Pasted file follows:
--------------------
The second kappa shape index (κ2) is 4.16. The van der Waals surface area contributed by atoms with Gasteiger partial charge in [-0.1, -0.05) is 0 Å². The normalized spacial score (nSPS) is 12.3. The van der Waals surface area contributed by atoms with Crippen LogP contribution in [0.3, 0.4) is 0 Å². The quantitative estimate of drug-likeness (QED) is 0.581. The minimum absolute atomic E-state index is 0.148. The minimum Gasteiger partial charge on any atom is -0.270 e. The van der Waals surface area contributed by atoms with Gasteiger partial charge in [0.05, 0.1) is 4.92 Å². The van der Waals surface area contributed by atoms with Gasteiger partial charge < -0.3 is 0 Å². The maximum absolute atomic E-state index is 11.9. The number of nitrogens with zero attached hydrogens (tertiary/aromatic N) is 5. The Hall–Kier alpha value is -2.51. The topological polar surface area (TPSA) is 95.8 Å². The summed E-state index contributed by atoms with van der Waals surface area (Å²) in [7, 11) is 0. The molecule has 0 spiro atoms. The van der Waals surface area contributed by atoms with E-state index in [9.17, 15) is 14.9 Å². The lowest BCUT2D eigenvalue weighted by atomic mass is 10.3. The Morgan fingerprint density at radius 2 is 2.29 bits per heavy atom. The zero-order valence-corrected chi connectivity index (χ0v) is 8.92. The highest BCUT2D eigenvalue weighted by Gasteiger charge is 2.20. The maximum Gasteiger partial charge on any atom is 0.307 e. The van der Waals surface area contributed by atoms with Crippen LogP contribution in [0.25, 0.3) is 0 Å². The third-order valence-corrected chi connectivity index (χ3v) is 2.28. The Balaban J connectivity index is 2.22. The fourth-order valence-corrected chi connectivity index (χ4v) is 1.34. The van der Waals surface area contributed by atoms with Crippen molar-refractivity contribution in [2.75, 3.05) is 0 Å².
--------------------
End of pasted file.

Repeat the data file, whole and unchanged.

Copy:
The second kappa shape index (κ2) is 4.16. The van der Waals surface area contributed by atoms with Gasteiger partial charge in [-0.1, -0.05) is 0 Å². The normalized spacial score (nSPS) is 12.3. The van der Waals surface area contributed by atoms with Crippen LogP contribution in [0.3, 0.4) is 0 Å². The quantitative estimate of drug-likeness (QED) is 0.581. The minimum absolute atomic E-state index is 0.148. The minimum Gasteiger partial charge on any atom is -0.270 e. The van der Waals surface area contributed by atoms with Gasteiger partial charge in [0.05, 0.1) is 4.92 Å². The van der Waals surface area contributed by atoms with Gasteiger partial charge < -0.3 is 0 Å². The maximum absolute atomic E-state index is 11.9. The number of nitrogens with zero attached hydrogens (tertiary/aromatic N) is 5. The Hall–Kier alpha value is -2.51. The topological polar surface area (TPSA) is 95.8 Å². The summed E-state index contributed by atoms with van der Waals surface area (Å²) in [7, 11) is 0. The molecule has 0 spiro atoms. The van der Waals surface area contributed by atoms with E-state index in [9.17, 15) is 14.9 Å². The lowest BCUT2D eigenvalue weighted by atomic mass is 10.3. The Morgan fingerprint density at radius 2 is 2.29 bits per heavy atom. The zero-order valence-corrected chi connectivity index (χ0v) is 8.92. The highest BCUT2D eigenvalue weighted by Gasteiger charge is 2.20. The maximum Gasteiger partial charge on any atom is 0.307 e. The van der Waals surface area contributed by atoms with Crippen LogP contribution in [0.25, 0.3) is 0 Å². The third-order valence-corrected chi connectivity index (χ3v) is 2.28. The Balaban J connectivity index is 2.22. The fourth-order valence-corrected chi connectivity index (χ4v) is 1.34. The van der Waals surface area contributed by atoms with Crippen molar-refractivity contribution in [2.75, 3.05) is 0 Å².